Meeting Sheds New Light on Missile Crisis
THE Cuban missile crisis was even more precarious than history has portrayed it, according to soon-to-be-published transcripts of meetings between Soviet and United States participants in the 1962 face-off. Last fall in a closed session at Harvard University the Soviets revealed that:
Nikita Khrushchev never ordered the downing of an American spy plane at the height of the 13-day crisis. A Soviet general in Cuba gave the order to fire on the U-2. US jets were preparing to bomb Cuban antiaircraft bases when President Kennedy canceled the mission.
Soviet ships were told to ram the American quarantine line, but the order was countermanded by a process even Soviet participants do not understand. Had the ships sailed on another hour, the US Navy would have sunk them.
The Soviet missiles were probably never armed with nuclear warheads. Had Kennedy known, he likely would have ordered an air strike within hours of discovering the missiles.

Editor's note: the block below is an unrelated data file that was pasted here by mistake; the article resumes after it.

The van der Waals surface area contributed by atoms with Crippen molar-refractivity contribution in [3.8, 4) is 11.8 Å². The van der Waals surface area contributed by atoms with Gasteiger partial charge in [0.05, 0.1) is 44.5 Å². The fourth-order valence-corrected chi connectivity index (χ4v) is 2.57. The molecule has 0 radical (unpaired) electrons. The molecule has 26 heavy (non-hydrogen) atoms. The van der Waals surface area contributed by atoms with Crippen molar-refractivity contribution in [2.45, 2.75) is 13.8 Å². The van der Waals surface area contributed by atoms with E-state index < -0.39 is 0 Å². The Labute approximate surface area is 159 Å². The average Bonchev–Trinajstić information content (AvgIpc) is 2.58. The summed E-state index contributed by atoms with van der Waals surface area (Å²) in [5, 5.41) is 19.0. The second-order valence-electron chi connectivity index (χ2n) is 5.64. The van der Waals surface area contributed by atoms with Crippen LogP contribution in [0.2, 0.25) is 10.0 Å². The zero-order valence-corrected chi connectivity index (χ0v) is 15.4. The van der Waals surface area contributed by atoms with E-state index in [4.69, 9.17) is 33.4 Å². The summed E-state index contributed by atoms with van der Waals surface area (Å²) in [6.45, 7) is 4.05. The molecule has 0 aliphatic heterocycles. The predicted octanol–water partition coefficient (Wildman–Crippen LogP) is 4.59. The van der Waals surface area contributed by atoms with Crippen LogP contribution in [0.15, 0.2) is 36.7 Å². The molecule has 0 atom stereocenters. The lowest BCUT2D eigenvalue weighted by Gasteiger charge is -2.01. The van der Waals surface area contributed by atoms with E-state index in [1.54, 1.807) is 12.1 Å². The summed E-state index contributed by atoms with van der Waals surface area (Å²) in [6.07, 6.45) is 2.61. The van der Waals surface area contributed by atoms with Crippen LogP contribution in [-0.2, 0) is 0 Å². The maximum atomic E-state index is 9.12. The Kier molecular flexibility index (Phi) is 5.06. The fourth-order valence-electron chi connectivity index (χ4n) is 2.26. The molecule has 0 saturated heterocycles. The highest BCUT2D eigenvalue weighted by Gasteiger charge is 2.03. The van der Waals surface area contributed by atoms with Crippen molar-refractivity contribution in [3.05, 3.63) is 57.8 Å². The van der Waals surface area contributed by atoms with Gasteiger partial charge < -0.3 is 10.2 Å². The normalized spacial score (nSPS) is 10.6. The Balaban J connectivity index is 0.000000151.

The missiles were meant to protect Cuba from what the Soviets felt was an imminent US invasion. The Kennedy administration, stung by the Bay of Pigs fiasco in 1961, had discarded the idea. But the Soviets felt the US would try again - and this time, they'd do it right.
Scholars were stunned by the openness of their Soviet counterparts, says James Blight, a Harvard scholar who attended. The Americans had planned not to record the sessions, thinking the presence of a microphone would inhibit a Soviet delegation that included a former Khrushchev speechwriter, a member of the Communist Party Central Committee, and the secretary to the former Soviet special envoy to Cuba. Instead, the Soviets nearly insisted on one. Professor Blight recalls their asking ``Do you think we would come 8,000 miles to go off the record?'' Former Kennedy officials attending included Robert McNamara (secretary of defense), McGeorge Bundy (national security adviser), and Gen. Maxwell Taylor (chairman, Joint Chiefs of Staff).
A transcript sent to the Soviets after the meeting was returned without deletions, says Blight, who co-authored ``On the Brink: Americans and Soviets Reexamine the Cuban Missile Crisis'' with David Welch. The book contains edited transcripts of the Harvard meeting, analysis, and interviews with American officials.
More insights are likely at a second meeting of Soviet and American participants in Moscow at the end of the month. Cuban officials briefed by Fidel Castro will be there, as will the former senior KGB officer in North America.